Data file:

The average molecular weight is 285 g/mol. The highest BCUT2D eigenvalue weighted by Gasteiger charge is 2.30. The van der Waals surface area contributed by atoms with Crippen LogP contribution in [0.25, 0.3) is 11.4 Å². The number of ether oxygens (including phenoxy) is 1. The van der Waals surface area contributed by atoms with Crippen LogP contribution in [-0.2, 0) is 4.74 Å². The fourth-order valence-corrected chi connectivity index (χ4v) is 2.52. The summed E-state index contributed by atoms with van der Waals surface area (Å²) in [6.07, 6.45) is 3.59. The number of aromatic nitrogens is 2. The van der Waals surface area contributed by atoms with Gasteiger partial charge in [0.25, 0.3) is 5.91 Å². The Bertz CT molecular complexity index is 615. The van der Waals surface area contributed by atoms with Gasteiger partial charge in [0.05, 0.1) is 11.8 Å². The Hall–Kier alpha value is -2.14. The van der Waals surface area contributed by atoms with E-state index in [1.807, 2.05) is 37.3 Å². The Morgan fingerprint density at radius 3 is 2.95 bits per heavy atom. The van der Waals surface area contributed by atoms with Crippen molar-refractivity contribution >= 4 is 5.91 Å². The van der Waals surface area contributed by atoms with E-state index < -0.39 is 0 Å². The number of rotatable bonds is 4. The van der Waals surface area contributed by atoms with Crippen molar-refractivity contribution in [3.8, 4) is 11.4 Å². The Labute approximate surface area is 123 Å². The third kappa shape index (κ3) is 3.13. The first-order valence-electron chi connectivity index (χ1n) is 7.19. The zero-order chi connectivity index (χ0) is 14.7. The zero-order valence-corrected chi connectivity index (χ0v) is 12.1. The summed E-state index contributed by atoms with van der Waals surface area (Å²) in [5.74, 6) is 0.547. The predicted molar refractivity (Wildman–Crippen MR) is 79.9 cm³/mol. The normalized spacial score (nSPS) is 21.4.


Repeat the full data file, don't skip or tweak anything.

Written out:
The average molecular weight is 285 g/mol. The highest BCUT2D eigenvalue weighted by Gasteiger charge is 2.30. The van der Waals surface area contributed by atoms with Crippen LogP contribution in [0.25, 0.3) is 11.4 Å². The number of ether oxygens (including phenoxy) is 1. The van der Waals surface area contributed by atoms with Crippen LogP contribution in [-0.2, 0) is 4.74 Å². The fourth-order valence-corrected chi connectivity index (χ4v) is 2.52. The summed E-state index contributed by atoms with van der Waals surface area (Å²) in [6.07, 6.45) is 3.59. The number of aromatic nitrogens is 2. The van der Waals surface area contributed by atoms with Gasteiger partial charge in [0.25, 0.3) is 5.91 Å². The Bertz CT molecular complexity index is 615. The van der Waals surface area contributed by atoms with Gasteiger partial charge in [0.05, 0.1) is 11.8 Å². The Hall–Kier alpha value is -2.14. The van der Waals surface area contributed by atoms with E-state index in [1.807, 2.05) is 37.3 Å². The Morgan fingerprint density at radius 3 is 2.95 bits per heavy atom. The van der Waals surface area contributed by atoms with Crippen molar-refractivity contribution >= 4 is 5.91 Å². The van der Waals surface area contributed by atoms with E-state index < -0.39 is 0 Å². The number of rotatable bonds is 4. The van der Waals surface area contributed by atoms with Crippen molar-refractivity contribution in [3.8, 4) is 11.4 Å². The Labute approximate surface area is 123 Å². The third kappa shape index (κ3) is 3.13. The first-order valence-electron chi connectivity index (χ1n) is 7.19. The zero-order chi connectivity index (χ0) is 14.7. The zero-order valence-corrected chi connectivity index (χ0v) is 12.1. The summed E-state index contributed by atoms with van der Waals surface area (Å²) in [5.74, 6) is 0.547. The predicted molar refractivity (Wildman–Crippen MR) is 79.9 cm³/mol. The normalized spacial score (nSPS) is 21.4.